Let's say I have a server with a lot of external IPs, 1024+. My users are causing heavy traffic but not all of them. The ones eating all the bandwidth are few and cause the other ones to suffer from low internet speed because they eat all bandwidth.

We're thinking of implementing a shaping rule to ensure everyone's happy or at least the majority is and we're debating over the best approach to do so.

First plan

Figure how many clients are logged on and split the bandwidth among them having everyone eat the same piece of cake.


  • I don't pay big bills on bandwidth
  • Nobody's breaking the law


  • bandwidth is split equal and users with low needs in bandwidth (reading papers, reading Facebook etc) will have the same bandwidth as heavy users who rely on my services for their business.

  • all users will have the same bandwidth, but, the users with low needs will "jail" their share even though they won't need all of it so I'm left with a lot of bandwidth not being used

Second plan

Monitor users and see if they are on the bandwidth limit or over it (server total limit). If they reach that point try to identify what users are eating the most of it. If we find users eating more than 40%-50% of the total bandwidth send them to a jail for 20 minutes. Jail meaning lowering their bandwidth to 250kb/s for example.


  • No bandwidth is wasted
  • If no bandwidth is wasted important users can use more of it and I have happy clients
  • It's a more intelligent solution allowing everyone to expand based on their needs
  • Uses a bandwidth police where the bad guys are jailed and the good guys (the many in most cases) are a happy society


  • Monitoring tools on a heavy load server can put it "to sleep" as they tend to eat a lot of resources

  • I may have no bad guys but a lot of good guys online and bandwidth going over the limit and be in the situation to not know who to punish (in this case we may apply First plan for 1 hour)

I'm open to a little brainstorming and suggestions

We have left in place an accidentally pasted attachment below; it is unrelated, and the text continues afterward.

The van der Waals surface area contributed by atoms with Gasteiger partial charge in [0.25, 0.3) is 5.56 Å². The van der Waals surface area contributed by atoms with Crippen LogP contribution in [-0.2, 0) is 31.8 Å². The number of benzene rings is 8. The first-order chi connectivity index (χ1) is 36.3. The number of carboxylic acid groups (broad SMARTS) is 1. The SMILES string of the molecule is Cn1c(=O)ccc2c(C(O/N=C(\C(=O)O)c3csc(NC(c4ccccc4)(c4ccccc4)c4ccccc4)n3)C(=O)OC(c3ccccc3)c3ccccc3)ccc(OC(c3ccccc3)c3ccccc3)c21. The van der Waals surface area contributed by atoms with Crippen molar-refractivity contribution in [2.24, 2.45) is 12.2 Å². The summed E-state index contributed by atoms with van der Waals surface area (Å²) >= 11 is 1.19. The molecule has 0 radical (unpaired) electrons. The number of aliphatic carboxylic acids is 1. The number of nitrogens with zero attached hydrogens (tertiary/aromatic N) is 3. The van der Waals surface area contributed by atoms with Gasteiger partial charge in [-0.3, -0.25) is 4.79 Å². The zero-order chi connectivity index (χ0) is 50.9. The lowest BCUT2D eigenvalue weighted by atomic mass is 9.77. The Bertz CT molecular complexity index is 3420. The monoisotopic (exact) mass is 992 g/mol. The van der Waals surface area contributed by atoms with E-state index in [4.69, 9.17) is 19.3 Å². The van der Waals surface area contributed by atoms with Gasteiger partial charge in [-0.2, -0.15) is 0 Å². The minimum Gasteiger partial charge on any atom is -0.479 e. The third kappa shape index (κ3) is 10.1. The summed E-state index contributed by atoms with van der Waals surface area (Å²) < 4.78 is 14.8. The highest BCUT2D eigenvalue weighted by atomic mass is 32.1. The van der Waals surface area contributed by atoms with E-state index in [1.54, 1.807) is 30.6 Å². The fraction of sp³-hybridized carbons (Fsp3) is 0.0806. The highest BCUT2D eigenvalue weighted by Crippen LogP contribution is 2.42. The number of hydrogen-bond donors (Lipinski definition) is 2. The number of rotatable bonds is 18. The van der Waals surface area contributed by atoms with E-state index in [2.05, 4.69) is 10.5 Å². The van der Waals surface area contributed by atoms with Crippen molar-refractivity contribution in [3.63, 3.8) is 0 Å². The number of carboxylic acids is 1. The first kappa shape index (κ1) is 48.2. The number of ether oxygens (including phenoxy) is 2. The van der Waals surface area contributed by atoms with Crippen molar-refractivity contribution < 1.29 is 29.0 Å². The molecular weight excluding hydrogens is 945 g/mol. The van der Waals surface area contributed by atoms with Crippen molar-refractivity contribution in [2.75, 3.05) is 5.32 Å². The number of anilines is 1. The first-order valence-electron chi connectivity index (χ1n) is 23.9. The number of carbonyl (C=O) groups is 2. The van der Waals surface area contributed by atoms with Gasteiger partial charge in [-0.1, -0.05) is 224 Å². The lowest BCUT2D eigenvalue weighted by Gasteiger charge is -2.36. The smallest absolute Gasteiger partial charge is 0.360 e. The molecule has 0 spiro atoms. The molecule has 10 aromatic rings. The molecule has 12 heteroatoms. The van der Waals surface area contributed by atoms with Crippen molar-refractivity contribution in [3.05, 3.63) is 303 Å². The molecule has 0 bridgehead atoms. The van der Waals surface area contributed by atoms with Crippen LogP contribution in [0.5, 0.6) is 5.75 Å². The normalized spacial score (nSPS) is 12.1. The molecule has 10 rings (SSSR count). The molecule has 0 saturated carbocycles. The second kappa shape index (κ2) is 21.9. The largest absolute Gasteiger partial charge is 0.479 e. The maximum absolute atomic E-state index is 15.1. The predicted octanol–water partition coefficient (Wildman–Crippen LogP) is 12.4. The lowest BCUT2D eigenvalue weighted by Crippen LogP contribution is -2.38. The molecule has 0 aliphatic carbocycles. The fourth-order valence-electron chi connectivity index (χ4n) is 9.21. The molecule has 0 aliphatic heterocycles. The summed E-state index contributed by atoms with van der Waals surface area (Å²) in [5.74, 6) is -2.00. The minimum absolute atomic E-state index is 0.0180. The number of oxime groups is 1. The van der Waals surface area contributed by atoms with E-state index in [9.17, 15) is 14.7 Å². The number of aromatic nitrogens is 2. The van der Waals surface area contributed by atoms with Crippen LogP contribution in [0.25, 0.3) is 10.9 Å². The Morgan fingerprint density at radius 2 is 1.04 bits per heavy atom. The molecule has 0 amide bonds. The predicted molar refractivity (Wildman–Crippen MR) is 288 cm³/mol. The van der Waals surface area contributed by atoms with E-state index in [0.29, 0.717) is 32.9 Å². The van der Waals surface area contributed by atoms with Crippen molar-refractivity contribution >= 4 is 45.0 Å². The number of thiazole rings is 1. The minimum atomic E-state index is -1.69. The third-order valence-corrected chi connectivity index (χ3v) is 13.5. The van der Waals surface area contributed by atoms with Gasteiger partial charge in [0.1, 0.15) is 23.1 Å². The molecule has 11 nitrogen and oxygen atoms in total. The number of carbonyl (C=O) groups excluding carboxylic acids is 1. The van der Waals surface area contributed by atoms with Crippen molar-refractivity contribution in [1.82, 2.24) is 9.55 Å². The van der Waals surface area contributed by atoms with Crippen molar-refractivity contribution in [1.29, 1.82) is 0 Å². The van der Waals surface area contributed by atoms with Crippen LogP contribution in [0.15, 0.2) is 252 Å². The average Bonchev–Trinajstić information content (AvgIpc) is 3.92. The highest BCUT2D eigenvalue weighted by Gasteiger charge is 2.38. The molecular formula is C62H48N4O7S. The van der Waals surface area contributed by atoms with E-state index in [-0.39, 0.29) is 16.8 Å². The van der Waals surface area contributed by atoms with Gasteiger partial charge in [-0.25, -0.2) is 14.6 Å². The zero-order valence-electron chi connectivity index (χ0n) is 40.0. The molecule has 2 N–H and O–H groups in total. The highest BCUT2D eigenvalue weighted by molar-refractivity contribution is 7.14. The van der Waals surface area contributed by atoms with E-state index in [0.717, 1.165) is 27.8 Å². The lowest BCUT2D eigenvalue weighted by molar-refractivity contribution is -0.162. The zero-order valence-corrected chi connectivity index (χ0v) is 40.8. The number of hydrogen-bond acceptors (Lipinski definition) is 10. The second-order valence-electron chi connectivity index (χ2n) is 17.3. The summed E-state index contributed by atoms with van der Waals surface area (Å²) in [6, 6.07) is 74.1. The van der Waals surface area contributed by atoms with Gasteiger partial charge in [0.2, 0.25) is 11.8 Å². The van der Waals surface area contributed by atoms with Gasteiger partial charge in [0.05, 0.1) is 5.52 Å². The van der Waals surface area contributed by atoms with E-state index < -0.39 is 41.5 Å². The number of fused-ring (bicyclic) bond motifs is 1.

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    If your customers are paying for contended bandwidth, they've got nothing to complain about. If they're paying for uncontended bandwidth, you're defrauding them. Either way, no problem to be solved. – womble Jul 9 '11 at 7:30
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    Stick to the question please – Romeo M. Jul 9 '11 at 14:05

How about a bucket system, where the bandwith is lowered gradually when someone uses all bandwith ? It would go slower and slower and slower if they use a lot more than average. But the bucket empties over time so they can go at full speed again when :

  • there isn't high load on the network
  • they haven't been using the network for some time or intensivity

you could also make more scenarios and dynamically make new policies depending on the scenario and the evolution during the network usage.

  • There are simple ways to use a hierarchical scheduler like HTB with a defined "maximum" bandwidth and an optional "ceiling" parameter where users can grab bandwidth as long as an overall upper limit is not reached. The documentation can be found over at LARTC.org. – the-wabbit Jul 8 '11 at 22:17

I'd first determine what the traffic actually is (this is the most important thing to do instead of just blindly implementing something). Of course if the user is downloading torrents of movies while at work to take advantage of a highspeed connection at work then there are better ways to more directly resolve the issue. Other instances where the user might have a server that runs an internal server that talks to one of the database servers may at times cause spikes in bandwidth usage in order to perform in a reasonable manner.

The point is to first do an analysis on which users are consuming the most data and assign reasons to why it is necessary that they use that much. This part will give you justification to give to management when the few users that were hogging bandwidth start to complain. In some cases it maybe that they really do need to consume that much bandwidth, but in some cases you will find their is network abuse going on.

After that you can then address the problems and if need be after that implement a bandwidth shaping policy if buying more bandwidth for the company is out of the question.

  • We have over 60 servers with clients buying, comming, leaving. I don't have any ways of understanding each and everyone's needs. Some of them use web scrappers, others are doing facebook or whatever marketing. I need a solution that will address everyone no matter what they do with the ip's I give them that's why it's hard to do what you said. – Romeo M. Jul 8 '11 at 22:02

I use a managed switch between my T1 router and each firewall needed. This allows me to set proper QoS bandwidth limitations in its configuration prior to hitting each network's gateway.

  • Can't do that. No physical access to the servers unfortunately. They are spread across the globe. – Romeo M. Jul 9 '11 at 14:01

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